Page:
Considering the pragmatism of the Romans, I think the mosaic served as a subtle and very practical reminder to those who might be contemplating entering the home to do harm that, although the door is open, the house is guarded, whether literally or metaphorically - sort of the modern equivalent of posting a "Beware of Dog" sign even when you don't own one.  It makes perfect sense to me but, of course, I have never been designated as an emperor’s arbiter of taste!


Tuck, S. L. (n.d.). Pompeii: Daily Life in an Ancient Roman City. Retrieved September 05, 2017, from Produced by The Great Courses

Bergmann, B. (1994). The Roman House as Memory Theater: The House of the Tragic Poet in Pompeii. The Art Bulletin, 76(2), 225-256. doi:10.2307/3046021

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Wednesday, September 3, 2014

Review: Hannibal: Enemy of Rome by Ben Kane

A history resource article by  © 2014

It's been a busy summer but I finally finished the first book in bestselling author Ben Kane's series about the Hannibalic Wars entitled "Hannibal: Enemy of Rome".  As in his popular "The Forgotten Legion", Kane has used young men on the cusp of manhood as his primary characters.

We first meet Hanno, a young Carthaginian who hopes to become a soldier like his father, Malchus, once was.  Now, Malchus serves on the council in Carthage and, although Malchus drags Hanno to the council meetings so he may learn statecraft, Hanno finds the meetings a bore and prefers to skip out and go fishing with his best friend, Suniaton, the son of a high priest.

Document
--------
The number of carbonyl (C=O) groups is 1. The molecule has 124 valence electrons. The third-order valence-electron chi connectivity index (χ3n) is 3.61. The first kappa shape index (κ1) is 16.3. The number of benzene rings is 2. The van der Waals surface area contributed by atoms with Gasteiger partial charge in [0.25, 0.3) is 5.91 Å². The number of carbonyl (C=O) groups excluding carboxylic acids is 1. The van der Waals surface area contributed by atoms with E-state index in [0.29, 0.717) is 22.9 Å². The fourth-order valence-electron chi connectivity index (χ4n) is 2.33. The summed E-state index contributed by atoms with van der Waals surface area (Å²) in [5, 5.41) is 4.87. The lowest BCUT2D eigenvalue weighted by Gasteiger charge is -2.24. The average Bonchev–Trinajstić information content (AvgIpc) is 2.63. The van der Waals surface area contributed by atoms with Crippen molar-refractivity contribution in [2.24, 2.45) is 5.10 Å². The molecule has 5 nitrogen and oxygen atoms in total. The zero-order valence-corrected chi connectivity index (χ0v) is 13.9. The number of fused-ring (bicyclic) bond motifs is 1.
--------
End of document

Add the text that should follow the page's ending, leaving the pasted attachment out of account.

We also briefly meet Hanno's two older brothers, Sapho and Bostar who presently serve as officers in the Carthaginian army.  We discover that Sapho, the eldest, is jealous of Bostar because Bostar has been promoted above him because of Bostar's superior tactical acumen.  Sapho's jealousy also extends to a lesser degree to Hanno, who, as the youngest, has captured his father's heart after the death of Hanno's mother.

A painting of the intricate harbor and ancient city of Carthage.  Image
courtesy of the Carthage Archaeological Museum, Tunis, Tunisia.
Kane provides a vivid description of the capital of Carthage, still majestic even after suffering defeat at the hands of the Romans in the First Punic War.  But all is not well as Carthage and Rome have once more butted heads in Iberia where Carthage has conquered most of the peninsula and the town of Saguntum, fearful of the growing Carthaginian presence in the region, has appealed to Rome for help.